Who Was Calvin Coolidge? Part 1

Recently, I took a dive into the life of America's 30th President, Calvin Coolidge. His name and his legacy is not one that I remember learning while in school; and that seems to be the case with most people I know.

I now know that the life and presidency of Calvin Coolidge is a hidden gem in our history, and his legacy deserves to be told.


John Calvin Coolidge was born on America's birthday, July 4, 1872. He was born in a small farming town in Vermont, and later moved to Massachusetts. From a very young age, Calvin learned the importance of hard work and also learned the inner workings of government. His father and grandfather were very involved in the community, holding public offices for much of their adult lives. Calvin remembers going with his father to collect taxes from those living in town, and came to a realization that, although they are sometimes necessary, heavy taxes would never benefit the public; they would, in fact, be a hinderance to all hard working citizens.

Calvin attended a one room schoolhouse till the age of 13, when he would go to Black River Academy in Ludlow, Vermont, several miles from where his family lived.

Calvin reminisced on his simple, small town life after leaving it for school, saying, "Country life does not always have breadth, but it has depth. It is neither artificial nor superficial, but is kept close to the realities."

Calvin quickly became very interested in government and Constitutional learning at school. He began studying the Constitution at the age of 13, and never stopped. Regarding the Constitution, he said, "...the more I study it the more I come to admire it, realizing that no other document devised by the hand of man ever brought so much progress and happiness to humanity. The good it has wrought can never be measured."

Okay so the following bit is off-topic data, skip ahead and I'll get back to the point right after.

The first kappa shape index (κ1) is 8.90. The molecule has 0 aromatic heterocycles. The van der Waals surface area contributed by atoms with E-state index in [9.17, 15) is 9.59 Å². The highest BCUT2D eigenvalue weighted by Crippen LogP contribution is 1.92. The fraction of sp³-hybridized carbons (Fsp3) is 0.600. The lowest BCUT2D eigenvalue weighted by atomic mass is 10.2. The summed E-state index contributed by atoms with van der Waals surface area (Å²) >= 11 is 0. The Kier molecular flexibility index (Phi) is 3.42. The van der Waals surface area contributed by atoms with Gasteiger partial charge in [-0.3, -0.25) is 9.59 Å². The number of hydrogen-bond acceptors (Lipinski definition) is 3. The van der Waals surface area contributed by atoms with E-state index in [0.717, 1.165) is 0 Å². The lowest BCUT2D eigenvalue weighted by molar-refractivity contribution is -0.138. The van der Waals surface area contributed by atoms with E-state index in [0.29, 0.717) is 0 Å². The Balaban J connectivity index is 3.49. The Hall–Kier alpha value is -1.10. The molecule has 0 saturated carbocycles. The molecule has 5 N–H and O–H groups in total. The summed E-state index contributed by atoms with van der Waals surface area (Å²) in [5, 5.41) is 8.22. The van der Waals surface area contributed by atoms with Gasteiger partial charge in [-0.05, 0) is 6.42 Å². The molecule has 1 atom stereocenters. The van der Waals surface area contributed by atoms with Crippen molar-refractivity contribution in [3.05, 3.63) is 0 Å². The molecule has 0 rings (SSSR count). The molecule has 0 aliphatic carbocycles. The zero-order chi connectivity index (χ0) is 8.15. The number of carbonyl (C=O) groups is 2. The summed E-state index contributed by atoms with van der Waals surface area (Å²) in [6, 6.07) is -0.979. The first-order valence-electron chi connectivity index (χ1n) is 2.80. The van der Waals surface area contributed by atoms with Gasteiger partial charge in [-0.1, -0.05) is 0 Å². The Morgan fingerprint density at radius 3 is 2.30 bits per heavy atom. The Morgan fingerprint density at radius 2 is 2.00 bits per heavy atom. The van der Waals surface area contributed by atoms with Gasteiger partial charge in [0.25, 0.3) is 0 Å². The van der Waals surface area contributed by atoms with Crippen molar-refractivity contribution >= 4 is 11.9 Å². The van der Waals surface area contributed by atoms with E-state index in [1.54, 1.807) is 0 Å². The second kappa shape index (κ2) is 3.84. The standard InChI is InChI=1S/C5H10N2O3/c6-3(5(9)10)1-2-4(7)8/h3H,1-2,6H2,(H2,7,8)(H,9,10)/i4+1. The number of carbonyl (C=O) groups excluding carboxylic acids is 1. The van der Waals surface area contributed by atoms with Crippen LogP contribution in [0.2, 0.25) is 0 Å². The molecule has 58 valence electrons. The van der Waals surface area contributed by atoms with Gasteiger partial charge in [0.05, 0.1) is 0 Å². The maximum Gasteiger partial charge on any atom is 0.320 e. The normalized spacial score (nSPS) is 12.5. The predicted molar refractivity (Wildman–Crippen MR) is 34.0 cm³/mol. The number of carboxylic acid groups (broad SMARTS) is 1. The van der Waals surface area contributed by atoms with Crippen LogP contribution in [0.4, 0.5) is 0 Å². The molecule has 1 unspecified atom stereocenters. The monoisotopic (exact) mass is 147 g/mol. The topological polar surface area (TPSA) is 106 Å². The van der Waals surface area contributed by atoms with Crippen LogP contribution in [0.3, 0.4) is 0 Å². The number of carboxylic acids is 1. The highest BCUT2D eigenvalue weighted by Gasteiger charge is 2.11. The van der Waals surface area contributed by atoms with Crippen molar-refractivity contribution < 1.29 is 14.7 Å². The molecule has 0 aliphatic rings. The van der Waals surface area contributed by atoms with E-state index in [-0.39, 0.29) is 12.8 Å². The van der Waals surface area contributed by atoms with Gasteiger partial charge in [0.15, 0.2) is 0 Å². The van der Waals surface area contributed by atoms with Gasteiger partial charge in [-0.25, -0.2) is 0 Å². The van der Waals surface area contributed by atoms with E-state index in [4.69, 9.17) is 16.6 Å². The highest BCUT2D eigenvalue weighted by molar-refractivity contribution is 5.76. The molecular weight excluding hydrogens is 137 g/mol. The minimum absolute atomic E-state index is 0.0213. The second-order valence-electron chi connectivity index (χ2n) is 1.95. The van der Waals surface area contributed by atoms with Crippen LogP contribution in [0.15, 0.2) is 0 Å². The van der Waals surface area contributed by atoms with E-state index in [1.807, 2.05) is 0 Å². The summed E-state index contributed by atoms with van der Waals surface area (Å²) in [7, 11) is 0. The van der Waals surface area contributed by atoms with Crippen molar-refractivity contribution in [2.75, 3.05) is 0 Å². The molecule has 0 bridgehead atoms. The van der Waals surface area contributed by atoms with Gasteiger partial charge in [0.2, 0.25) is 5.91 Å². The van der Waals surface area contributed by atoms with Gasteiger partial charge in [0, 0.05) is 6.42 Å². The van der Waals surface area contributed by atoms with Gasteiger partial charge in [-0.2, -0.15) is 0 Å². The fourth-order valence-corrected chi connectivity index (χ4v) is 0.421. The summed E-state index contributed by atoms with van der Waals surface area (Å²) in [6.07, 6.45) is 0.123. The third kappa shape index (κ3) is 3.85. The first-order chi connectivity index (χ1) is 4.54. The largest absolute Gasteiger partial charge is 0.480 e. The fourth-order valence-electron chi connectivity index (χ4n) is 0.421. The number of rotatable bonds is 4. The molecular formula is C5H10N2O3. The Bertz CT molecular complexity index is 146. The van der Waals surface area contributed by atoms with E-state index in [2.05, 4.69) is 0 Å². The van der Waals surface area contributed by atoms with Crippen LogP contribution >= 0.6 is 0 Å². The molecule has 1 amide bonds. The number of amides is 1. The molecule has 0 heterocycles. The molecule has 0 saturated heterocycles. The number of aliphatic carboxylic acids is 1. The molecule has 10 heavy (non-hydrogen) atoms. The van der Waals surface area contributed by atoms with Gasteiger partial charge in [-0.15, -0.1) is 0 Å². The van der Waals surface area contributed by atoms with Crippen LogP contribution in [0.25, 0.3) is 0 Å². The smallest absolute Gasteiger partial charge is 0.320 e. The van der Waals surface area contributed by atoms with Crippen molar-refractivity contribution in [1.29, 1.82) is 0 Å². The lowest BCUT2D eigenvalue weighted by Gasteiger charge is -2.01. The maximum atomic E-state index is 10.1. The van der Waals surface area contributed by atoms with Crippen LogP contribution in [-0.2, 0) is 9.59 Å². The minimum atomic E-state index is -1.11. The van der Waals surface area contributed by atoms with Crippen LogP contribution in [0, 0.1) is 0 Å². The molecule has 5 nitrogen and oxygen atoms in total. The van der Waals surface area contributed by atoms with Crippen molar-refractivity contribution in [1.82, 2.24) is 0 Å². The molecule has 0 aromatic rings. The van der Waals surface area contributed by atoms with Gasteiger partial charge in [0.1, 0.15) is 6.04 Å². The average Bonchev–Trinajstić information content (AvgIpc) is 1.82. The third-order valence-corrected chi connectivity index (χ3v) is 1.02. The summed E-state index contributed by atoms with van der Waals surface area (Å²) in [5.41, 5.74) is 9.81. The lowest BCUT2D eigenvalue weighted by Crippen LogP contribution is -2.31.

Calvin's education took him to Amherst, where studies were intense but life changing for him. His education included mandatory attendance of Sunday worship services, of which he said, "If attendance on these religious services ever harmed any of the men of my time I have never been informed of it. The good it did I believe was infinite... It broke down our selfishness, it conquered our resistance, it supplanted impulse, and finally it enthroned reason."

Charles Garman, head of the philosophy department, left a lasting impression on Coolidge, calling him “a man who walked with God.” He taught that the human mind was powerful, and should be used to distinguish right from wrong. Coolidge noted, “Above all we were taught to follow the truth whithersoever it might lead. We were warned that this would oftentimes be very difficult and result in much opposition, for there would be many who were not going that way, but if we pressed on steadfastly it was sure to yield the peaceable fruits of the mind. It does.”

Calvin Coolidge's love of education, truth, and the Constitution, along with his knowledge of government and law would propel his life in the direction of the White House, where he would become one of America’s greatest leaders.

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